Stephen was born at Kensington Gore in London, the brother of James Fitzjames Stephen and grandson of James Stephen. His family belonged to the Clapham Sect, a Christian group. At his father's house he saw a good deal of the Macaulays, James Spedding, Sir Henry Taylor and Nassau Senior. After studying at Eton College and Trinity Hall, Cambridge, where he graduated B.A. (20th wrangler) in 1854 and M.A. in 1857, Stephen remained for several years a fellow and tutor of his college. He recounted some of his experiences in a chapter in his Life of Fawcett as well as in some less formal Sketches from Cambridge: By a Don (1865). These sketches were reprinted from the Pall Mall Gazette, to the proprietor of which, George Smith, he had been introduced by his brother. It was at Smith's house at Hampstead that Stephen met his first wife, Harriet Marion (d. 1875), daughter of William Makepeace Thackeray; after her death he married Julia Prinsep, widow of Herbert Duckworth.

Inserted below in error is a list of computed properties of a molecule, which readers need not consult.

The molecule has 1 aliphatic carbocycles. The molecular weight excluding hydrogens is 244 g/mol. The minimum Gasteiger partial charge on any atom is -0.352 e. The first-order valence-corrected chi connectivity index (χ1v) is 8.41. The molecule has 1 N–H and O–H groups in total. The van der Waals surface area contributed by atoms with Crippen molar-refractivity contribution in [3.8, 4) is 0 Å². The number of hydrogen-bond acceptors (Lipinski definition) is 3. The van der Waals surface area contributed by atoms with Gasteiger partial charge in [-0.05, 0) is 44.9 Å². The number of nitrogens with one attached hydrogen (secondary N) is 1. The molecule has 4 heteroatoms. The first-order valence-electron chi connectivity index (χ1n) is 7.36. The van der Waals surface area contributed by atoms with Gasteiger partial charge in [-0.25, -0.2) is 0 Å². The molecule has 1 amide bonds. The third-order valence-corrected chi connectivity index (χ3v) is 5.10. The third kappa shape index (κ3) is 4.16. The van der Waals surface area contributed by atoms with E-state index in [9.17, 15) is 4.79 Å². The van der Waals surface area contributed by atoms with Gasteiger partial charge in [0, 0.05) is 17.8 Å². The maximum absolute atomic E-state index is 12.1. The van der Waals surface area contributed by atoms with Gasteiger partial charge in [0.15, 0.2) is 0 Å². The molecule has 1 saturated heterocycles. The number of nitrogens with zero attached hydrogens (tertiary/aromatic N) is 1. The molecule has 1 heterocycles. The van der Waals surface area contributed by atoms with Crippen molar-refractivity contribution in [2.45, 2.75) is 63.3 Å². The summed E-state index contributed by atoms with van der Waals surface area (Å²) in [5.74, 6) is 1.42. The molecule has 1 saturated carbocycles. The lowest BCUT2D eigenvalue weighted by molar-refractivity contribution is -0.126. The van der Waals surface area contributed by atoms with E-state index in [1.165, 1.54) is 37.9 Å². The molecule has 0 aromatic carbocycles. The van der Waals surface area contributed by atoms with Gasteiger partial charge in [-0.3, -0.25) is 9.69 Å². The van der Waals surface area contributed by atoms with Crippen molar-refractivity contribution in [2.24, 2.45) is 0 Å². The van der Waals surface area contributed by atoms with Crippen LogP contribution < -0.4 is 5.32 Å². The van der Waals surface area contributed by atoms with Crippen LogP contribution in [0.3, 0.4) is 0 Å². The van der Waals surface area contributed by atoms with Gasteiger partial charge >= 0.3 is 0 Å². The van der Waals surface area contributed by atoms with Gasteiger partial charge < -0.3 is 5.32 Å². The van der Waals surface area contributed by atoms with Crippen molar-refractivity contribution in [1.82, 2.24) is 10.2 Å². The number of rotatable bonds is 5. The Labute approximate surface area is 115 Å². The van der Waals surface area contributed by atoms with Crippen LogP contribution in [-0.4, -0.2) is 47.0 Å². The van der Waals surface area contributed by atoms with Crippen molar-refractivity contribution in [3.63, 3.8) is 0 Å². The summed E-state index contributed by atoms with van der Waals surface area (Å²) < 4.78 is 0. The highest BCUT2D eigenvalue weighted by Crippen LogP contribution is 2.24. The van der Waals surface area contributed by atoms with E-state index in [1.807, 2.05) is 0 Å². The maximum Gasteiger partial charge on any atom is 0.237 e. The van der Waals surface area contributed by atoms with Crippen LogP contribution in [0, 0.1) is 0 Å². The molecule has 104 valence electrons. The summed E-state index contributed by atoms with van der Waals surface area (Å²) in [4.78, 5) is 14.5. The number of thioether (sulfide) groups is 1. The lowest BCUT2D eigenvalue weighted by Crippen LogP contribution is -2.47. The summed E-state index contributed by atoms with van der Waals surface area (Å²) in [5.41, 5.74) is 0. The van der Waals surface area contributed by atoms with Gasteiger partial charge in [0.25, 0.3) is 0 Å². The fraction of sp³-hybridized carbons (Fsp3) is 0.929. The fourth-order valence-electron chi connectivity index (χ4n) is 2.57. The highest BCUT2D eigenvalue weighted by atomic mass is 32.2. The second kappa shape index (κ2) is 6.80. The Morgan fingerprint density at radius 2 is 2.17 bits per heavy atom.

While still at Cambridge, Stephen became an Anglican clergyman. In 1870, having renounced his religious beliefs, and after a visit to the United States, where he formed lasting friendships with Robert Lowell and Eliot Norton, he became a journalist, editing the Cornhill Magazine and founding the Pall Mall Gazette. R.L. Stevenson, Thomas Hardy, W.E. Norris, Henry James and James Payn figured among his contributors. In his spare time, he participated in athletics and mountaineering. He also contributed to the Saturday Review, Fraser, Macmillan, the Fortnightly and other periodicals. He was already known as a climber, as a contributor to Peaks, Passes and Glaciers (1862), and as one of the earliest presidents of the Alpine Club, when in 1871, in commemoration of his own first ascents of the Schreckhorn and Rothhorn, he published his Playground of Europe.
During the eleven years of his editorship, in addition to three volumes of critical studies, he made two valuable contributions to philosophical history and theory: The History of English Thought in the Eighteenth Century (1876 and 1881) and The Science of Ethics (1882); the second of these was extensively adopted as a textbook on the subject. The first was generally recognized as an important addition to philosophical literature and led immediately to Stephen's election at the Athenaeum Club in 1877.
Stephen also served as the first editor (1885 - 1891) of the Dictionary of National Biography.